Legislature should insist on
Published 12:00 am Sunday, May 14, 2000
fiscally sound education budget
MONTGOMERY – The House of Representatives is standing Þrm in demanding accountability language in the Education Budget for the Þscal year 2001.
"The House is committed to a sound, responsible budget," states Representative Alan Boothe (D – Troy). "We want every nickel to be counted."
Boothe favors "performance based budgeting" which requires agencies to state objectives and set goals for their funds.
By doing this, Boothe believes the House has virtually eliminated the traditional practice of
"pass-through funds" that is more commonly known as "pork money."
"If a project is a worthwhile expenditure, then there is no reason to hide it as a ‘pass through’ in an educational institution’s budget," explains Representative Boothe. "Taxpayers want to know how their money is being spent, and I am committed to telling them."
Both the Education Budget and the General Fund Budget have undergone major overhauls in committee this session. House Speaker Seth Hammett has worked closely with the budget committee chairs and the Governor to make both budgets more Þscally sound and effective. Last week, House members approved the changes made by the Senate to the Þscal year 2001 General Fund Budget and it is on its way to the Governor’s Desk.
"Getting the General Fund Budget to the Governor before the 11th hour shows the impact of strong leadership in the House on the legislative process," states Representative Boothe.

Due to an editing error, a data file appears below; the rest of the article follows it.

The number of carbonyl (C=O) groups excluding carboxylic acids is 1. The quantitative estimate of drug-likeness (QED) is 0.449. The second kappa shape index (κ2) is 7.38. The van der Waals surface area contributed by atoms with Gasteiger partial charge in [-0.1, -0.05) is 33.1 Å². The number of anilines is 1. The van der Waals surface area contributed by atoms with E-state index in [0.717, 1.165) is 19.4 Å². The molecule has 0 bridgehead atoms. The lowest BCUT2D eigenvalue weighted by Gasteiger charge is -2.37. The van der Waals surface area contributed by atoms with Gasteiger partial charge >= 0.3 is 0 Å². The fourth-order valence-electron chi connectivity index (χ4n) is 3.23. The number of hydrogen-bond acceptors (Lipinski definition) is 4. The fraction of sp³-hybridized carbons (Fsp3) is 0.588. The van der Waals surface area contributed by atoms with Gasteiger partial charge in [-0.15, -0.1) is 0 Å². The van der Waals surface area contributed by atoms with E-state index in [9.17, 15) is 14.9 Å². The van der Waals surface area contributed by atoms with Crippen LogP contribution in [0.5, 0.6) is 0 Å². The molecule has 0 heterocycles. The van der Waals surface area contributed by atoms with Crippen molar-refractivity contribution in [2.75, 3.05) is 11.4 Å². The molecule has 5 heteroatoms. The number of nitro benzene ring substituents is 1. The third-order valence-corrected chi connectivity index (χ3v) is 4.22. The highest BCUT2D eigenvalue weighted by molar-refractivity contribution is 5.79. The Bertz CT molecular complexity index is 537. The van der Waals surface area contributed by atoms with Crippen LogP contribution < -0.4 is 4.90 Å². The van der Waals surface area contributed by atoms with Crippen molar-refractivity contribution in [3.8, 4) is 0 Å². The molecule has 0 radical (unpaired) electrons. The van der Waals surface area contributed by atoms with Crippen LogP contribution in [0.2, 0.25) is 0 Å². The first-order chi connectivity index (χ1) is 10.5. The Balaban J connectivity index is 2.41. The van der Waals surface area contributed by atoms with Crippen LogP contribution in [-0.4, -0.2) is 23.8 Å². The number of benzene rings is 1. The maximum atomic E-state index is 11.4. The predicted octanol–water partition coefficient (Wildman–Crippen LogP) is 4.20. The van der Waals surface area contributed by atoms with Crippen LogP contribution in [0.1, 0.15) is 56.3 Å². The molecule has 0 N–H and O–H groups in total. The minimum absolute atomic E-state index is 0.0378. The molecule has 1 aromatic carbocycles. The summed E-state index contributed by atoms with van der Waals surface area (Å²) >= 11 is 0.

On the heels of the budget vote, House members passed several of bills that impact local community safety. Among them is House Bill 485 by Representative John Rogers (D-Birmingham) that steps up security for university hospitals. It allows campus police ofÞcers of any college or university that offers medical and healthcare education programs or operates a hospital to access criminal background checks for potential employees from the Alabama Criminal Justice information Center (ACJIC).
The University of Alabama in Birmingham and University of South Alabama are speciÞcally cited in the bill. Current law makes the information available to certain authorized persons and agencies, primarily municipal, county and state law enforcement bodies.
The proposal passed unopposed, 94-0. Representative Neal Morrison (D – Cullman) sponsored House Bill 554 that amends the Protection from Abuse Act, which passed 96-0. It allows each judicial circuit to establish a speciÞc district court within the circuit as the "abuse court" with jurisdiction over all the proceedings related to abuse.
It also expands the deÞnition of "abuse" in the Act from just criminal coercion, harassment, kidnapping, assault, sexual abuse and other related terms, to include arson, causing physical harm to a family member, causing a family member to engage in sexual activity by force or threat of force, and placing a family member in fear of physical harm. Both bills travel to the Senate for consideration with three days left in the session.
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